Obesity and Covid: the unanswered questions

Among people who tested positive for coronavirus, significantly more are overweight compared with those with a negative result

There is compelling evidence that Covid-19 is strongly linked with obesity or being overweight, but behind that headline lie many unanswered questions.

Estimating obesity in individuals admitted as emergency cases is challenging given that treatment is a far higher priority than weight and height assessment. This has led most studies to use surrogate data for this critically important end point.

In one large UK inter-hospital study, for example, obesity was based solely on the opinion of the nursing staff, in another no data was given on how obesity was measured and in yet another, surrogate obesity data was available on only 50 per cent of subjects included in the final study.

In UK Biobank studies – a large-scale biomedical database and research resource enabling new scientific discoveries to improve public health – weight and height were directly measured but this data was collected in the period 2006-2010 and it is highly questionable if these measurements were applicable a decade and a half later. Accepting all these limitations, the evidence for a link between obesity and Covid is substantial.


A second key question is whether obesity increases the initial risk of infection. The UK Biobank data shows among people who are tested positive for Covid-19, significantly more are overweight (albeit based on 16-year-old data on weight/height) compared with those with a negative test.

But that raises the question of why people would seek a test. It may be because of a close contact with an infected person or it might be because they are experiencing symptoms. But what about 80 per cent of infected people whom the WHO say suffer only mild symptoms or are asymptomatic?

To really gain a handle on the likelihood of initial infection and obesity, we would need to start off with a cohort who, at the outset, are confirmed as Covid-free and who are followed up to identify new cases. Recently, a consortium of scientists from Harvard, MIT, the Broad Institute and Boston's leading hospitals followed 4,500 employees of a space exploration company across several sites in the US.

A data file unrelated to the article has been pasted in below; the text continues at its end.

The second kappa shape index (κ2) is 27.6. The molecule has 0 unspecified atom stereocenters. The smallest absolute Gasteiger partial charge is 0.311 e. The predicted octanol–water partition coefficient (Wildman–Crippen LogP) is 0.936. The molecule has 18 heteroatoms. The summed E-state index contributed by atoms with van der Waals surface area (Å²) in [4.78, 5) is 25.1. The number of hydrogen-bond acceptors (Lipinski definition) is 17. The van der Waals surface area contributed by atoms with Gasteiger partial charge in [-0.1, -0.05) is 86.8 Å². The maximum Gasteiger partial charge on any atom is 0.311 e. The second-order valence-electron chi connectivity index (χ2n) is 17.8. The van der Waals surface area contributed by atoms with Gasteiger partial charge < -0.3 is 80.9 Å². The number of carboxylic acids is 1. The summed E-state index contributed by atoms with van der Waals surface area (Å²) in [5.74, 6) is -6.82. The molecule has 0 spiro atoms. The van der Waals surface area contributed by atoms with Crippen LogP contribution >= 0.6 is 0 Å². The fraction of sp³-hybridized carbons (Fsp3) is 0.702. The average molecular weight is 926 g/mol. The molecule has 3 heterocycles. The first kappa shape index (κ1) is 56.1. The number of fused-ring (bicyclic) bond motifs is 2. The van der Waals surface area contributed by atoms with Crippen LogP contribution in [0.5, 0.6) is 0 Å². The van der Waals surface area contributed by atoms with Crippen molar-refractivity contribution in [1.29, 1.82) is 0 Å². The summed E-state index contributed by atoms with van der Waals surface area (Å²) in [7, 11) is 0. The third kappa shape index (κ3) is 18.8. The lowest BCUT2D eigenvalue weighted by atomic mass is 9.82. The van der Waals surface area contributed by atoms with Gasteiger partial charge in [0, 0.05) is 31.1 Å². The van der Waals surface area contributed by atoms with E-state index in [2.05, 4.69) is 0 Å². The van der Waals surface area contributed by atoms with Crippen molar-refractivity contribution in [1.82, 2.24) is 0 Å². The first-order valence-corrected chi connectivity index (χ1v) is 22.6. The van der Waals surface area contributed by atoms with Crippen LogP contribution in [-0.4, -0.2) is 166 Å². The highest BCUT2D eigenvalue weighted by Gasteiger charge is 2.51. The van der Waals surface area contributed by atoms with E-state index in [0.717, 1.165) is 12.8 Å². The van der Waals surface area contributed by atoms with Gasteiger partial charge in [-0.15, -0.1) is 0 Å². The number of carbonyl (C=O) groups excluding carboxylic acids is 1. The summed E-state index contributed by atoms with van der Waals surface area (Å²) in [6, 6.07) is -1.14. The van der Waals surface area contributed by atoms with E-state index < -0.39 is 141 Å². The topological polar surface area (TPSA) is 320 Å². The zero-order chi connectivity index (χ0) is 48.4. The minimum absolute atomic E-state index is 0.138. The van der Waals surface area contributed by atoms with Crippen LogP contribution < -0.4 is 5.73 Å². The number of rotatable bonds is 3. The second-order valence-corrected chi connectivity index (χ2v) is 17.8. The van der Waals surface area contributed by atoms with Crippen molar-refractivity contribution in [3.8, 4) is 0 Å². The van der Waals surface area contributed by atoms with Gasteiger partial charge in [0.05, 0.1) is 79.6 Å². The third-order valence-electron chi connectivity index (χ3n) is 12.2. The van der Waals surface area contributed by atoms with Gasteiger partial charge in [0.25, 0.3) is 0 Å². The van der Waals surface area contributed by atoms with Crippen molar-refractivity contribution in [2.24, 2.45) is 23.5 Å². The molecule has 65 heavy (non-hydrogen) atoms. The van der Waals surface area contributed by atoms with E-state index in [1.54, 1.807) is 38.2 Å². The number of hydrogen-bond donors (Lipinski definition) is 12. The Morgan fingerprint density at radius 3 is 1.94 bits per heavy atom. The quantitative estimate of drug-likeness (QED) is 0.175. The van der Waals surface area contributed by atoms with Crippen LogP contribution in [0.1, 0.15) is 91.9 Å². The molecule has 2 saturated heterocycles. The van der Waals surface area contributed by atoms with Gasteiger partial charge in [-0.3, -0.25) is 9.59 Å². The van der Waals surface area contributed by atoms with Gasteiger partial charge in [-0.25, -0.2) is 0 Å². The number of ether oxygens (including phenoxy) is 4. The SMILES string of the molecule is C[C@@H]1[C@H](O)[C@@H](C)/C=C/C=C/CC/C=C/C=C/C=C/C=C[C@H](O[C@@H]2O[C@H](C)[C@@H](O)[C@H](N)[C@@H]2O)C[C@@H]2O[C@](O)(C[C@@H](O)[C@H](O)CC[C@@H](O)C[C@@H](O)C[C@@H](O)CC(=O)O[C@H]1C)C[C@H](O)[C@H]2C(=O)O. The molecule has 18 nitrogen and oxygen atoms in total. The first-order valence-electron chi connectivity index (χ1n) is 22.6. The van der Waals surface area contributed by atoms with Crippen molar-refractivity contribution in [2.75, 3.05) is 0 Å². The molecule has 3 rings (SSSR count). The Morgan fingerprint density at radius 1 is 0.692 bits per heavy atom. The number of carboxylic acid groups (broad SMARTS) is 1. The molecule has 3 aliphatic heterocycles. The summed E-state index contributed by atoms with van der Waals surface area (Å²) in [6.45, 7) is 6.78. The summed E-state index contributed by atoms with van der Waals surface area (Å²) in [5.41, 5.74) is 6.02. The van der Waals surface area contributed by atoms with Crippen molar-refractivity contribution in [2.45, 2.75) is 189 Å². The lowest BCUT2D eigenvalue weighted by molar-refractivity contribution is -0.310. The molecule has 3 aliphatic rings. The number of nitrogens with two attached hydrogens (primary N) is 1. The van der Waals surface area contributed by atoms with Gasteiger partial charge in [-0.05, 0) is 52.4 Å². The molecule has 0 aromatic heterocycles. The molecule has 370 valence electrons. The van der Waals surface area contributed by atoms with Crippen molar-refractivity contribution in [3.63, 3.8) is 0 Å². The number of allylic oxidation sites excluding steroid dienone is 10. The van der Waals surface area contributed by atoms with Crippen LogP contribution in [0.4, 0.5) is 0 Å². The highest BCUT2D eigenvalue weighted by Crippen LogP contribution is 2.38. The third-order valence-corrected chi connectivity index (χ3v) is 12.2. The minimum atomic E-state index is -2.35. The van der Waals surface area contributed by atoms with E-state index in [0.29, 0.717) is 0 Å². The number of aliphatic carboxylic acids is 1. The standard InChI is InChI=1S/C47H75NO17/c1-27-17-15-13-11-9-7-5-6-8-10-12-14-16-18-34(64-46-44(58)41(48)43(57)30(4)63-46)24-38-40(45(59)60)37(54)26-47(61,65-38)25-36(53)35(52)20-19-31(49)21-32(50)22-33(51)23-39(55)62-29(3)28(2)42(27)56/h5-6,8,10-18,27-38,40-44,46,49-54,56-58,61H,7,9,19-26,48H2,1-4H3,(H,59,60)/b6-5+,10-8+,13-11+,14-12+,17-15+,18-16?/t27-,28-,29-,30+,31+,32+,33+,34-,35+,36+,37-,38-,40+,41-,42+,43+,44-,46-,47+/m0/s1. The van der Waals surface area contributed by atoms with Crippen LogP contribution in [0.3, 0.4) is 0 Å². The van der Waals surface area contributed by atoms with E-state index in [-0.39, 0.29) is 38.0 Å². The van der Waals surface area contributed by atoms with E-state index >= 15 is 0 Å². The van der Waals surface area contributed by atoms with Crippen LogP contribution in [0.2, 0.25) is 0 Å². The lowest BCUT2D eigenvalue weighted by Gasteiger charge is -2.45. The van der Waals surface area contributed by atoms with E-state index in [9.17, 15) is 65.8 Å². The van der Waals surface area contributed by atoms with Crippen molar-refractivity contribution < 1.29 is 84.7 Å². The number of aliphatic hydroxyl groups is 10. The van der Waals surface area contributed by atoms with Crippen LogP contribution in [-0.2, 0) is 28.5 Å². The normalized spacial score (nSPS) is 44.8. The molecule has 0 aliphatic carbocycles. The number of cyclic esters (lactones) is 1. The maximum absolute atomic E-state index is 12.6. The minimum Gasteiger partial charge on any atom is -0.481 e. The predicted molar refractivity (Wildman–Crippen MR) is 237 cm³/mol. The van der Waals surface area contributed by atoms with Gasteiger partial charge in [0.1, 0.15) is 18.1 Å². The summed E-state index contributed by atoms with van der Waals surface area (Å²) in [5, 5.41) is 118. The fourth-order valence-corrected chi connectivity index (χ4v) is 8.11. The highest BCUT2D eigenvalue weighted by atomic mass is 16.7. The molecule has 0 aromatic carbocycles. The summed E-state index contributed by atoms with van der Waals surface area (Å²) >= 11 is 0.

Over a three-month period, 322 confirmed new cases were detected. Among these there was no evidence that obesity was related to the risk of catching Covid. The sample size is small, necessarily so with generally low infection rates and it is not representative of US demographic patterns. But it does raise the question of whether the immune system of the obese is such that they are more likely to be infected.

However, the study then showed that once infected, obesity dramatically heightened the severity of Covid complications. A similar finding is seen for many infectious diseases, including the seasonal flu, and the past H1N1 swine flu, where obesity greatly increases the severity of symptoms and risk of death.

Inhibited cells

Among the first line of immune defence mechanisms against viruses and tumours are two types of immune cells – natural killer (NK) and T cells – and their functionality is greatly diminished in obesity. Obesity is also associated with chronic inflammation, which means the immune system is always “activated” with elevated levels of cytokines, even in the absence of invading pathogens such as viruses or bacteria.

This apparent paradox of heightened cytokine-led inflammation and suppressed NK and T cell activity is seen in other conditions such as sepsis and ageing. This constant inflammation exhausts the immune system, so when a virus or bacteria comes along, immune cells are unable to respond quickly and effectively, allowing the virus to replicate vigorously in the lungs and other organs.